I’ve done it, and you probably have too. My doctor prescribes a medication. I run home and do a quick Google search.
The Web site that comes up first is often Wikipedia, the popular online encyclopedia written and edited by its users. But new research raises questions about the drug information on Wikipedia.
According to a recent study, Wikipedia omits important info about drugs. The research was published in The Annals of Pharmacotherapy.
Researchers compared drug info on Wikipedia and Medscape Drug Reference (MDR), which is professionally edited and written. Wikipedia answered fewer questions, provided poor information on drug dose, and left out important facts. Example: Wikipedia failed to state that the drug Arthrotec can cause a pregnant woman to miscarry.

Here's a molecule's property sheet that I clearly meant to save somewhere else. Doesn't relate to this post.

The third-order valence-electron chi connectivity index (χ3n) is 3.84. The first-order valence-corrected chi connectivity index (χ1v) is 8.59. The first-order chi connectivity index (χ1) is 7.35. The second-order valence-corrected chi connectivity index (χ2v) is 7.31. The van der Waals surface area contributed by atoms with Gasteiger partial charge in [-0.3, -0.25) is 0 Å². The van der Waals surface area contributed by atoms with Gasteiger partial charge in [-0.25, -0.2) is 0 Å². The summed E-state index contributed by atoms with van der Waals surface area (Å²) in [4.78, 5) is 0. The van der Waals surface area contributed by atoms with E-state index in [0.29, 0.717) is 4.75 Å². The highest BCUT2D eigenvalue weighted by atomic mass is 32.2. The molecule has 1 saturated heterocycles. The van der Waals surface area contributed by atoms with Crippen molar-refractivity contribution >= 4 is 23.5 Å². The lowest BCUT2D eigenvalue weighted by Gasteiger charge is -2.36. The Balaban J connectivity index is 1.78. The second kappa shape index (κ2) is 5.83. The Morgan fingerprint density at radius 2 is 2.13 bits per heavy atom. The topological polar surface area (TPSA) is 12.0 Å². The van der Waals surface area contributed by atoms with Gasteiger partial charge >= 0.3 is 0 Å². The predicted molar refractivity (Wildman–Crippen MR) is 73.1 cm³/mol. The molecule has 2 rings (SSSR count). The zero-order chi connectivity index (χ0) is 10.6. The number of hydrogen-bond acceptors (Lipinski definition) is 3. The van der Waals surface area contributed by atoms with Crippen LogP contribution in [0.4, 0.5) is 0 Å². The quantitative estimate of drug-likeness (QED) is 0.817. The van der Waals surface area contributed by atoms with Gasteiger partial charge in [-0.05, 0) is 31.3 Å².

While MDR did better than Wikipedia most of the time, it had its own problems. In a few cases, it had factual errors. The researchers didn’t find any factual errors in the Wikipedia info they looked at it.
What does this mean for you and your family? Neither Wikipedia nor MDR should be your primary source for drug info. Talk to your health care provider and pharmacist first. For over-the-counter drugs, read the package info. For prescriptions, follow the instructions exactly. And read those annoying package inserts with the tiny, tiny type. If you have questions or concerns, ask your health care provider or pharmacist about them. Also, check out the drug info on MedlinePlus, the respected Web site of the National Library of Medicine.
If you are pregnant, take special care since some medications can harm your baby. For more information, read the March of Dime article about drugs during pregnancy.
How do you get info on drugs? What works for you? Tell us about it.